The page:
Blinatumomab for relapsed/refractory Burkitt's lymphoma

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Published: 20 Jun 2019
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Dr Johannes Düll - University of Würzburg, Würzburg, Germany

Dr Johannes Düll speaks to ecancer at the 2019 European Hematology Association (EHA) Annual Meeting about using blinatumomab for relapsed/refractory Burkitt's lymphoma.

ecancer's filming has been kindly supported by Amgen through the ecancer Global Foundation. ecancer is editorially independent and there is no influence over content.

 

We treated patients with relapsed and refractory Burkitt lymphoma with Blincyto. This drug is known for ALL, is approved there. In this relapsed/refractory patient population it’s really hard to get these patients in remission, really hard to treat and the overall response rates and the cure rates are not there. What we tried is to give them Blincyto and we scheduled them, we started with 28μg per day for four days and then we escalated to 112μg and treated them for 52 days. This we called the induction phase and then we did two cycles of consolidation phase and four cycles of maintenance.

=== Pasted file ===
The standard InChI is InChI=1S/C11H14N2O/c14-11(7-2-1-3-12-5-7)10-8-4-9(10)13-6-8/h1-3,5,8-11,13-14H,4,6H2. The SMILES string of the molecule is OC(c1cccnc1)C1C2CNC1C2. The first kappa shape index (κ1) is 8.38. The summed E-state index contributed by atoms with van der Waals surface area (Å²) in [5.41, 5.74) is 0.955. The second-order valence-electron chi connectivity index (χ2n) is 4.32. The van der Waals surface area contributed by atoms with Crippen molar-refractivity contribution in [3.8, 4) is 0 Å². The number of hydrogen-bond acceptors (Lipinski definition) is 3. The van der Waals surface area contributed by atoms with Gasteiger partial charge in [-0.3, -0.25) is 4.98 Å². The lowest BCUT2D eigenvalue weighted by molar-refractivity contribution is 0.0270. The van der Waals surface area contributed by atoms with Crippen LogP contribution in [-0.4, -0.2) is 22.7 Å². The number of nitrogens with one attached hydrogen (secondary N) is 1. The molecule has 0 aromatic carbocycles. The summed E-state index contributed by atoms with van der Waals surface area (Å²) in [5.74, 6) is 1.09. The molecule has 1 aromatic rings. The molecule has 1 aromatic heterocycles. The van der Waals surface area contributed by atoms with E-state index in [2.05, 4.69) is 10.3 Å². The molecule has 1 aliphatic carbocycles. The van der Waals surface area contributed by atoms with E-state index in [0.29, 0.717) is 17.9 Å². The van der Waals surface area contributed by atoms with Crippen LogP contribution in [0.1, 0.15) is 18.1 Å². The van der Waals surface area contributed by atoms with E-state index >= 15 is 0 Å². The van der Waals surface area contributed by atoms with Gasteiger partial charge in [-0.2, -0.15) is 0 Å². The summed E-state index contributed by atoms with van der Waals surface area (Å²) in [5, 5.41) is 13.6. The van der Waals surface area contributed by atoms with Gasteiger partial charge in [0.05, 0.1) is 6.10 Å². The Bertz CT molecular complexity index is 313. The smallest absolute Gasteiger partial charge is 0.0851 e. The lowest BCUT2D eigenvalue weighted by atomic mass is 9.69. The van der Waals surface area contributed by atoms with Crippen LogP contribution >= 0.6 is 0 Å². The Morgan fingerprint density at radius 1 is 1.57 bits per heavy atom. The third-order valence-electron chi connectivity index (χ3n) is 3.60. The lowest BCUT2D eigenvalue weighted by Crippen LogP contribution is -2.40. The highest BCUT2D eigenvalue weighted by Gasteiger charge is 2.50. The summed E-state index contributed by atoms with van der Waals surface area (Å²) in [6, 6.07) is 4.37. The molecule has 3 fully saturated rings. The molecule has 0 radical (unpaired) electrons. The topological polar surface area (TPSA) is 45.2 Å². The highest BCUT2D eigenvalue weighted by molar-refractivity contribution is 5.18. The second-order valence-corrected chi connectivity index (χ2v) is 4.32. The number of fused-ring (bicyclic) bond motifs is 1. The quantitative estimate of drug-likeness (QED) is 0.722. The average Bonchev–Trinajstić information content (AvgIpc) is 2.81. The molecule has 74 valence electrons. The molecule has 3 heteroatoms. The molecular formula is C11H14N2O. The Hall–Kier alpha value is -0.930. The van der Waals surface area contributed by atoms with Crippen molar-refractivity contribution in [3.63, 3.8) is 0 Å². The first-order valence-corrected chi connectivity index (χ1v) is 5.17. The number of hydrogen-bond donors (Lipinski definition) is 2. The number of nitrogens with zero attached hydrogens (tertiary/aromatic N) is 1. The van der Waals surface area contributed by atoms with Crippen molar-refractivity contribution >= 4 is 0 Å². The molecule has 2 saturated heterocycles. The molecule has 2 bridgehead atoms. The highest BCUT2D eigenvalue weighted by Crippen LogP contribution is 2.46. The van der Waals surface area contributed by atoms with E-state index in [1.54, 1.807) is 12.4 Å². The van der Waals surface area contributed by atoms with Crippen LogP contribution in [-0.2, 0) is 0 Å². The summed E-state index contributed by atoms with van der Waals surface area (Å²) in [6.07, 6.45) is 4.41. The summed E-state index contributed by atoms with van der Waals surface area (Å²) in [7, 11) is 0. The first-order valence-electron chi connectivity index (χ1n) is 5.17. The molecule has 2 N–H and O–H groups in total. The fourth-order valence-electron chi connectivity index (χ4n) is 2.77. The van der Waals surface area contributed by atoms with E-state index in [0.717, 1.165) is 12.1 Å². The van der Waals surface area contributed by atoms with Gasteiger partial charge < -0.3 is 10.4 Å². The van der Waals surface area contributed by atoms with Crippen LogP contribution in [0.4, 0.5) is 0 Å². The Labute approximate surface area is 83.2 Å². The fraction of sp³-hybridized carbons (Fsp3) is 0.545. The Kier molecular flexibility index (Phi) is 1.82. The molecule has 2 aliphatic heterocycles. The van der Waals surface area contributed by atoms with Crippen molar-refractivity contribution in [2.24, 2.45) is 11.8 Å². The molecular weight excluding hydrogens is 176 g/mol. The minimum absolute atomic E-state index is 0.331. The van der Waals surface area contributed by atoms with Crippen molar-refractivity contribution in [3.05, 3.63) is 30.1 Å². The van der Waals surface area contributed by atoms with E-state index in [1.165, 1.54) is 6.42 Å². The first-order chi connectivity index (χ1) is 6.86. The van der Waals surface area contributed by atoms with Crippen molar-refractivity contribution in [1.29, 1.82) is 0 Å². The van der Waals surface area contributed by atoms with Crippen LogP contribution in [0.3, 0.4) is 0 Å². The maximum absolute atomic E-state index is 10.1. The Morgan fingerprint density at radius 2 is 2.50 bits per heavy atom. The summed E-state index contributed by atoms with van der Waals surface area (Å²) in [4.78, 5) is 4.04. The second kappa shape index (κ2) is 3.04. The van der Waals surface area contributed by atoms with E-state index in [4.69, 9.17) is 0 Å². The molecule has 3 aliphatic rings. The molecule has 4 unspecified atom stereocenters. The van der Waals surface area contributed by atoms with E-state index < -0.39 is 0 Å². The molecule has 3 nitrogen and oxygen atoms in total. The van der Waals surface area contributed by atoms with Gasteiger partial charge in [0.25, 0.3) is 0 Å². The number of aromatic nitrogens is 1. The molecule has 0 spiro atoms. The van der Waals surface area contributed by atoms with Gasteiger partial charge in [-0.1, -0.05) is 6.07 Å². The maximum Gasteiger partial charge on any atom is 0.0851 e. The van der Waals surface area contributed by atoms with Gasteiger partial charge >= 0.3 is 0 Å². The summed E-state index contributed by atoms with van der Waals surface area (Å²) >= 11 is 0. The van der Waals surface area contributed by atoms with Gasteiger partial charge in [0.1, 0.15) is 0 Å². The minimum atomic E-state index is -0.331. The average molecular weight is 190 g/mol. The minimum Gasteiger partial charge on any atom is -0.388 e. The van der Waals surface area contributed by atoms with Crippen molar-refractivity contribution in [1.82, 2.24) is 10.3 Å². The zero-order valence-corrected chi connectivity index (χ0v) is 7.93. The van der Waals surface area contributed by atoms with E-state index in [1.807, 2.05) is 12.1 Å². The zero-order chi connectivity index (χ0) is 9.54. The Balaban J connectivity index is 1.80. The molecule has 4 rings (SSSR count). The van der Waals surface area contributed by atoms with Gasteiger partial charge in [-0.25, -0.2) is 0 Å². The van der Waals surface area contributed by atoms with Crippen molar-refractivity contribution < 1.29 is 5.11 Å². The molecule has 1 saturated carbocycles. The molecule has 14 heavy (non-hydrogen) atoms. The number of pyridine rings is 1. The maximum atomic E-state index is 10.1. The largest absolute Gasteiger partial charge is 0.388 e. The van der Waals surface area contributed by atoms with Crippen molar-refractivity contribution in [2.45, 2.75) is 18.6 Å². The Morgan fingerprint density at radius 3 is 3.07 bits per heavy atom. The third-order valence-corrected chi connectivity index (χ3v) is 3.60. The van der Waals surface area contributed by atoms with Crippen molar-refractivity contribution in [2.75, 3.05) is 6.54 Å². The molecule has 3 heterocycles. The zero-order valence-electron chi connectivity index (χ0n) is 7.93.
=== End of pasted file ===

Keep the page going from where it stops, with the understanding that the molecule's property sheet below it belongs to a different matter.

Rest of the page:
We actually treated three patients so it’s really early data there but we have two patients that did not respond to Blincyto but had one patient that really got into a complete remission after one cycle. After this we tried to consolidate him. We had an autologous transplant, he was then also in CR but relapsed really early one month later with Burkitt leukaemia. So we did him on retreatment with Blincyto and got a CR and did the consolidation and maintenance phase. Now the patient is one year off treatment, still in MRD negative remission, recovered really great, did long-term long distance runs and really happy to have these results with him.

What are the next steps?

What we do with the Blincyto in Burkitt’s is we do an IIT and do a trial there within the German ALL group. Hopefully this will start the end of the year.